Nissan's identity during this period was murky. Until the early 1980's, we were well known as Datsun. Datsun's organization in the United States was started in 1960 by Yutaka Katayama, an entrepreneurial free spirit who guided the subsidiary until 1975, when he returned to Tokyo. Under Mr. Katayama, Datsun was regarded as the franchise for the real driver, that is, someone who enjoys driv-ing, as opposed to someone who just wants to get from one place to another. Datsun sold the first affordable high-performance sports car, the 240Z (shown above), and introduced the 510 performance sedan. It also sold the first small pickup truck in the American market.
In the early 1980's, the parent company decided to give all of its worldwide subsidiaries the Nissan name. With too little fanfare, Datsun disappeared in the United States. The company underestimated the difficulty of regenerating a successful brand with a new name in an extremely large country where the public is bombarded with thousands of commercial messages.
In short, few consumers realized that Datsun was now Nissan. We had lost the equity we had built up with car owners who had loved the 240Z and trusted the Datsun name. It would be many years before we were successful in gaining the same trust in the Nissan name.
In 1989, we entered the luxury car market with Infiniti, facing stiff competition from two earlier entries, Honda's Acura and, most especially, Toyota's Lexus. Infiniti now gets the highest industry marks for its core commitment to customers -- the Total Ownership Experience philosophy.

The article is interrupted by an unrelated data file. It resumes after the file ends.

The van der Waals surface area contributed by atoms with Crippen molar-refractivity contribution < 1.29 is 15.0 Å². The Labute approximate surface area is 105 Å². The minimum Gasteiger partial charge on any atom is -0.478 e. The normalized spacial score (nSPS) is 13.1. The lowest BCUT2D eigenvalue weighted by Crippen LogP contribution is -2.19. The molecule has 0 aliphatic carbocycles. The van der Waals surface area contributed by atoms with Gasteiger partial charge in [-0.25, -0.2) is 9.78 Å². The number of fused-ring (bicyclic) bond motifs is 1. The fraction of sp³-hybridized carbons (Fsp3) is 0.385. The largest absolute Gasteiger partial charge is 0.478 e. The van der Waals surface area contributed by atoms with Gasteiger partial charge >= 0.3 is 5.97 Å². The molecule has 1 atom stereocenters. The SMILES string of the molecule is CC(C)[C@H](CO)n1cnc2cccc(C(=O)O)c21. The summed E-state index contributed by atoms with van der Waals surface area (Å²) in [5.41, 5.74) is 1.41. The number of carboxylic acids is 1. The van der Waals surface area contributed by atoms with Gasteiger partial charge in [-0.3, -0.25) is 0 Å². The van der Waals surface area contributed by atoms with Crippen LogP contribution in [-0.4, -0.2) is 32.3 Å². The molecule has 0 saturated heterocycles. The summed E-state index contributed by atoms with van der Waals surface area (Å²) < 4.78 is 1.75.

A DECADE OF CHANGE ROILS THE MARKETPLACE
The 90's have been a decade of unending change for the car industry in the United States.
As the decade opened, the economy was settling into a long, slow-growth mode. Consumers demanded -- and got -- improved quality. The Government required increasing amounts of R&D investments for emissions and regulatory compliance. The pressure rose to shorten model life cycles, in order to woo prospective car buyers with the newest, greatest, everything-est vehicle.
Everyone's historical optimism carried over into tomorrow's production schedules, which, when added together, totaled much more than the industry's projected annual sales. Formerly great brands began to wither from confusion and misunderstanding ("We Are Not Your Father's Car").
Meanwhile, real estate values, which fueled consumer optimism, stopped rising reliably -- and then actually fell steadily. Consumers held on to their cars longer.
Enter stage left: "program cars," so called because they were part of an increased rental car company disposal program for manufacturers' excess production. The manufacturers even bought rental car companies for disposal purposes! Successful -- to a fault. The rapid turnover of doubly discounted vehicles (new to rental, then rental to auctioned used cars) was too much for even the cash-rich manufacturers to sustain. Exit stage right.
Enter stage right, in its place: lease programs from captive finance companies. At the same time, entering from center stage: dealer and customer incentive programs. All designed to "re-price" the manufacturer's suggested retail price to the level the consumer is willing to pay (the transaction price). The added enticement of leasing is that the total cost of incentivizing, by artificially increasing the residual values, can be delayed somewhat until the vehicle comes out of service.
From the orchestra pit comes a nonstop cacophony of "multitiered" advertising messages from all manufacturers and dealers, each touting a new product or new deal. But these "good news" messages are at odds with the welcome that consumers receive when they step into the showroom. There, the environment of oversupply and declining profits produces pressure for more sales -- today! -- and the sorry spectacle of one dealership putting down another to "win" the consumer's business. Sounds like a frenzied, futile mating dance, doesn't it?